In continued honor of National Siblings Day, I want to talk for a bit about one of the biggest losses that our foster children face, which is losing track of their siblings.  It is hard to find statistics, but I have seen estimates that anywhere from one-half to two-thirds of foster children have siblings also in care, and the vast majority of those siblings are in different placements.   There are many benefits to placing children together with their siblings, but there are many obstacles to joint placements.  Foster parents simply may not have the resources to take care of sibling groups, children in the family may have different therapeutic needs, and half-siblings may have different family options.  In this post, I want to focus on the narrow question of three things that we as foster parents can do when our children are separated from their siblings.

Recognize the Importance of Connections

The first thing we need to do is recognize how important these biological family connections are to our children.  Last week, I attended the funeral of a long-time family friend.  She was the first of her siblings to pass away, and a mutual friend commented, “When you lose a sibling, you lose part of your history.”  Brothers and sisters share a part of our lives that no one else has experienced with us.  It is inevitable that older people will lose siblings, but it is still hard to lose that resource.  For children at the beginning of their lives, losing that connection can be devastating.   We need to do what we can to keep those connections alive.


Of course, as always, our efforts have to be limited by safety and our child’s preferences.  They may not want to stay in touch with siblings, or there may be a history of abuse or criminal activity that makes contact dangerous.  In most situations, however, the net effect is beneficial to our children, and we need to harness that resource for them.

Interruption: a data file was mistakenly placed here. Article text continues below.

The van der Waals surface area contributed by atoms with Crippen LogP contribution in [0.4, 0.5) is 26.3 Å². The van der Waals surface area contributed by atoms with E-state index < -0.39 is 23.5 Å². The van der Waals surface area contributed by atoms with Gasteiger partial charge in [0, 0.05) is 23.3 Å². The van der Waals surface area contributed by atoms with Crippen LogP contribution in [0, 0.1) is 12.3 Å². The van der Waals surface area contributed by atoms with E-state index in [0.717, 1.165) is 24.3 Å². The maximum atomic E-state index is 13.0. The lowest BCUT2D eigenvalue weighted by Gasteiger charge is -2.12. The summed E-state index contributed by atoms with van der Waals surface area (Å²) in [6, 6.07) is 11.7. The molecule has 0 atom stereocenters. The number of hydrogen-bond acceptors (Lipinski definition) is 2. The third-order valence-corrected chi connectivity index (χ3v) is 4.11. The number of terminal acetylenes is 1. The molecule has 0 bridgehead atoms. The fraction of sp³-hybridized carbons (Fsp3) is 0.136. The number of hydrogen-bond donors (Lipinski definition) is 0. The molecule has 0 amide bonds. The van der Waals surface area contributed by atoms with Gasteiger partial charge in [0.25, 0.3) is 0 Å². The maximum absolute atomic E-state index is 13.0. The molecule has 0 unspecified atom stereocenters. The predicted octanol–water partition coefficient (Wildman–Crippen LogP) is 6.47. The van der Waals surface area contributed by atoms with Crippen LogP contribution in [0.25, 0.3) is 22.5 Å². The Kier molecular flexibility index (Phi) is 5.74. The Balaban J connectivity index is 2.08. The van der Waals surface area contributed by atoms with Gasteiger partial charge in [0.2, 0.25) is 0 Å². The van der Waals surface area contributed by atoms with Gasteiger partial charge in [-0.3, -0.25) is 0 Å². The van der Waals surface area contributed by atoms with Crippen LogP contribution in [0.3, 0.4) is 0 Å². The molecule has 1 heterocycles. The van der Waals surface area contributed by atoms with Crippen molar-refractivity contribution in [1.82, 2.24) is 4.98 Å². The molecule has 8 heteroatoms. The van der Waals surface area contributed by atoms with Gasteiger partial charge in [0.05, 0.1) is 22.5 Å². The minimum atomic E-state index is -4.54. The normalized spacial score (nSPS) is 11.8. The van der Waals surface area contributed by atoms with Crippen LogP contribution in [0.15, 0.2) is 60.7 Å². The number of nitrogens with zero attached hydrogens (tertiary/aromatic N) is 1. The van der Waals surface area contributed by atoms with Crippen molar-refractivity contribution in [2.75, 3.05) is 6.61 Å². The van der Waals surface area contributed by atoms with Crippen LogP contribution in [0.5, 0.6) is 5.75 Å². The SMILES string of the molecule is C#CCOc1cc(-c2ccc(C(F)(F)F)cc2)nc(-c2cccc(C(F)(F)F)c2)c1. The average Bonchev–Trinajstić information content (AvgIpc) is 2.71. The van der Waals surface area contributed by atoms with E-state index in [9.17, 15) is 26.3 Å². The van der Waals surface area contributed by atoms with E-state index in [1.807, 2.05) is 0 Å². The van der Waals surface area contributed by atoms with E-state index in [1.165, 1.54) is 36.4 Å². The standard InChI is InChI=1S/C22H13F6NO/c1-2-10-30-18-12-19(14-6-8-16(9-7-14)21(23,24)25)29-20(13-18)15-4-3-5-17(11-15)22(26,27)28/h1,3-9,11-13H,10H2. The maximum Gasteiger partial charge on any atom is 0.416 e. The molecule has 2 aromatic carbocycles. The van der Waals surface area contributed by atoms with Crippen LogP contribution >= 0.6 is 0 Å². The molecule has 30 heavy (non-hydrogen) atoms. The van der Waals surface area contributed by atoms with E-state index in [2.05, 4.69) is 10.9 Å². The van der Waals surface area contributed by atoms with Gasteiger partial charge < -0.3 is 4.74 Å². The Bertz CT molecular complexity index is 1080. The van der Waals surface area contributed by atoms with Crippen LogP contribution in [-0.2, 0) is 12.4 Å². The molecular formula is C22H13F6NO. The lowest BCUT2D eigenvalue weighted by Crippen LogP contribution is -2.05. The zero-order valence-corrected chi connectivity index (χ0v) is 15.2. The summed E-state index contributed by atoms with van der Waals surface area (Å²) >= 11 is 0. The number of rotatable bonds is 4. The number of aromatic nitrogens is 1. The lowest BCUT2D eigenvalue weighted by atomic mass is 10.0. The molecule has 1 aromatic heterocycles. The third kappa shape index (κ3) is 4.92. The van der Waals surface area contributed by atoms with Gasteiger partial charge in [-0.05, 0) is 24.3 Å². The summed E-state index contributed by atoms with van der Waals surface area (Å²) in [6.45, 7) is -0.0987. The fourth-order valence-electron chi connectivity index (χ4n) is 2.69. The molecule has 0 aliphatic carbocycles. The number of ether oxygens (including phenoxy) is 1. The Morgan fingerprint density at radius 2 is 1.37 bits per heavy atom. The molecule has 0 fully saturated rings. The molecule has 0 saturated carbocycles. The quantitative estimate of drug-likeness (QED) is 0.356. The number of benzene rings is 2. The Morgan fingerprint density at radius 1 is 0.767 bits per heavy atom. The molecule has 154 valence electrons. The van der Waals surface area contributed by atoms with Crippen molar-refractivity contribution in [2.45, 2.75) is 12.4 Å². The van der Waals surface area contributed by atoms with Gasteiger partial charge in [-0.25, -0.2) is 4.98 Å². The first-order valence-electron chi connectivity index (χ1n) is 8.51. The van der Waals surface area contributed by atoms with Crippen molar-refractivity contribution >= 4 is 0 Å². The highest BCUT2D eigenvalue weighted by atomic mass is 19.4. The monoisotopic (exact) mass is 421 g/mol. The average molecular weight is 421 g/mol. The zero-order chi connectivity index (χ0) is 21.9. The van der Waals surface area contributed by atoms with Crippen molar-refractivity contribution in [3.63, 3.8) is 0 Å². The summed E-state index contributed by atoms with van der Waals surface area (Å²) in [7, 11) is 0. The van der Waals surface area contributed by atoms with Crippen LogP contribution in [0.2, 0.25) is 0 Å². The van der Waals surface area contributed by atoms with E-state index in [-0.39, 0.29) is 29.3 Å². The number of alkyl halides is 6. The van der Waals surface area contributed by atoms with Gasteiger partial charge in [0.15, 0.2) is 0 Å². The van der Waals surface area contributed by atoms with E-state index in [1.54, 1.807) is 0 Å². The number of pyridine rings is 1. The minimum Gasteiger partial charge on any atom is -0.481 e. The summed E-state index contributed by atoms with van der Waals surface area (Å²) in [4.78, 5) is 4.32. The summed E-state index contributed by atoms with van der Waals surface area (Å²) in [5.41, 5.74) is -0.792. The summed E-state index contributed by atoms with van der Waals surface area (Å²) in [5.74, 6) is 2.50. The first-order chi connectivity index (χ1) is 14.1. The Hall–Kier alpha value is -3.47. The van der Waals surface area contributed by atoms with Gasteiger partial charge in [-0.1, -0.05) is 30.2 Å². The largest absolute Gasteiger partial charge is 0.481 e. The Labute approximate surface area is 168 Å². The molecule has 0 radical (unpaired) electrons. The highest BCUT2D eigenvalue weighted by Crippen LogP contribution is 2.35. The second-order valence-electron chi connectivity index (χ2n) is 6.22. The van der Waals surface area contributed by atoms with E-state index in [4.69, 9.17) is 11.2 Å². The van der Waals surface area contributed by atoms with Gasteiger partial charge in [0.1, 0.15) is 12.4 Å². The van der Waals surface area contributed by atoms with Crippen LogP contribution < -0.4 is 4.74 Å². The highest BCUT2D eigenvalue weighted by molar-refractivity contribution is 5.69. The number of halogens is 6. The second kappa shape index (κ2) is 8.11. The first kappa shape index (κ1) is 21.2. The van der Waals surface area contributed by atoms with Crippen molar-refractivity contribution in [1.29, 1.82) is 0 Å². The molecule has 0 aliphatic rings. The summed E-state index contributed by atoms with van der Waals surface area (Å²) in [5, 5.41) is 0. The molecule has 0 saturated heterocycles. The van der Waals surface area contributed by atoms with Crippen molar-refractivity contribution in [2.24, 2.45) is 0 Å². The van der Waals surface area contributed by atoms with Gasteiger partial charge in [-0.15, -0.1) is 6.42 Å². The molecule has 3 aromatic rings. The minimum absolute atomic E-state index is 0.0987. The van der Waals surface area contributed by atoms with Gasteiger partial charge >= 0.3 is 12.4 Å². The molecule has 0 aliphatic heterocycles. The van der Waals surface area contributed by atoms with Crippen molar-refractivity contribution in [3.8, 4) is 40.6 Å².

Look for Creative Options

I’ve seen quite a few excellent suggestions in foster care support groups and message boards.  For example, work with whatever placement your child’s sibling has to encourage visitation, perhaps plan picnics or joint activities with other foster families, and encourage Zoom meetings between the children.  Some situations may require more creativity.  For example, one of my foster daughters once counted up seven half-siblings from her father’s two marriages and previous relationships.   All of her siblings had different mothers, lived with different families in different states, and ranged in age from adult to infant.  There simply was no way that I could host any meetings or arrange joint visitation.  But I tried to help her attend holiday gatherings with her father’s family, collect telephone numbers and social media accounts, and relaxed limits on her telephone use so that she could stay in touch as much as possible.  If your child’s family situation is complex, search for ideas and think creatively to help them stay connected.

Advocate for Your Child

Caseworkers are busy and often overwhelmed with their caseloads.  Managing the immediate needs of a single child may be all that they can focus on.  According to a 2008 study, caretakers play a far more significant role in maintaining contact than caseworkers.  It will be up to you to remind the caseworker that your child’s immediate needs include regular contact with their siblings.  Staying connected with family is every bit as important to your child’s mental health as therapy sessions.  Stay focused on that need, and do not let the system lose sight of it.

Keeping foster children connected with their siblings is a complex issue, and I’ve only touched the surface.  The three principles above, however, are a good start to fulfilling an essential part of our job as foster parents.

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Debbie Ausburn

I make my living as a lawyer, but what I do is take care of other people’s children.